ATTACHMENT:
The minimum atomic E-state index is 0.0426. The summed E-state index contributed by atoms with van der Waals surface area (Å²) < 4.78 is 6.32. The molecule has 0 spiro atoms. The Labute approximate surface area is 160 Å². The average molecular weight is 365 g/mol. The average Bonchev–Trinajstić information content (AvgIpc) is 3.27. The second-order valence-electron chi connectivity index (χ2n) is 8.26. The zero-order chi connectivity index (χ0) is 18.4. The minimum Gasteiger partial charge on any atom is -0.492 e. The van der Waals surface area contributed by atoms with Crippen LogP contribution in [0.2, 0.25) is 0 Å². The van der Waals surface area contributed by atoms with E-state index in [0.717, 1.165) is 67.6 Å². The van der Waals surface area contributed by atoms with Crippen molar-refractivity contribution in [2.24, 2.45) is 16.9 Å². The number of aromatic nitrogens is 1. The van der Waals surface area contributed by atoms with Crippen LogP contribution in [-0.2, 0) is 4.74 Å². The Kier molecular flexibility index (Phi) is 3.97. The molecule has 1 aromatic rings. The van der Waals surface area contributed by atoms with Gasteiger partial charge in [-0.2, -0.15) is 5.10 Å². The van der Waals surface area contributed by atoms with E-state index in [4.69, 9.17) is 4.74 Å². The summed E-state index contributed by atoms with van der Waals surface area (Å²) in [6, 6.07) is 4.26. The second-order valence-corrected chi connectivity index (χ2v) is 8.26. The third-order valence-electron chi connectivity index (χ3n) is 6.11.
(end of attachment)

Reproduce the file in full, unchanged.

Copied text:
The minimum atomic E-state index is 0.0426. The summed E-state index contributed by atoms with van der Waals surface area (Å²) < 4.78 is 6.32. The molecule has 0 spiro atoms. The Labute approximate surface area is 160 Å². The average molecular weight is 365 g/mol. The average Bonchev–Trinajstić information content (AvgIpc) is 3.27. The second-order valence-electron chi connectivity index (χ2n) is 8.26. The zero-order chi connectivity index (χ0) is 18.4. The minimum Gasteiger partial charge on any atom is -0.492 e. The van der Waals surface area contributed by atoms with Crippen LogP contribution in [0.2, 0.25) is 0 Å². The van der Waals surface area contributed by atoms with E-state index in [0.717, 1.165) is 67.6 Å². The van der Waals surface area contributed by atoms with Crippen molar-refractivity contribution in [2.24, 2.45) is 16.9 Å². The number of aromatic nitrogens is 1. The van der Waals surface area contributed by atoms with Crippen LogP contribution in [-0.2, 0) is 4.74 Å². The Kier molecular flexibility index (Phi) is 3.97. The molecule has 1 aromatic rings. The van der Waals surface area contributed by atoms with Gasteiger partial charge in [-0.2, -0.15) is 5.10 Å². The van der Waals surface area contributed by atoms with E-state index in [4.69, 9.17) is 4.74 Å². The summed E-state index contributed by atoms with van der Waals surface area (Å²) in [6, 6.07) is 4.26. The second-order valence-corrected chi connectivity index (χ2v) is 8.26. The third-order valence-electron chi connectivity index (χ3n) is 6.11.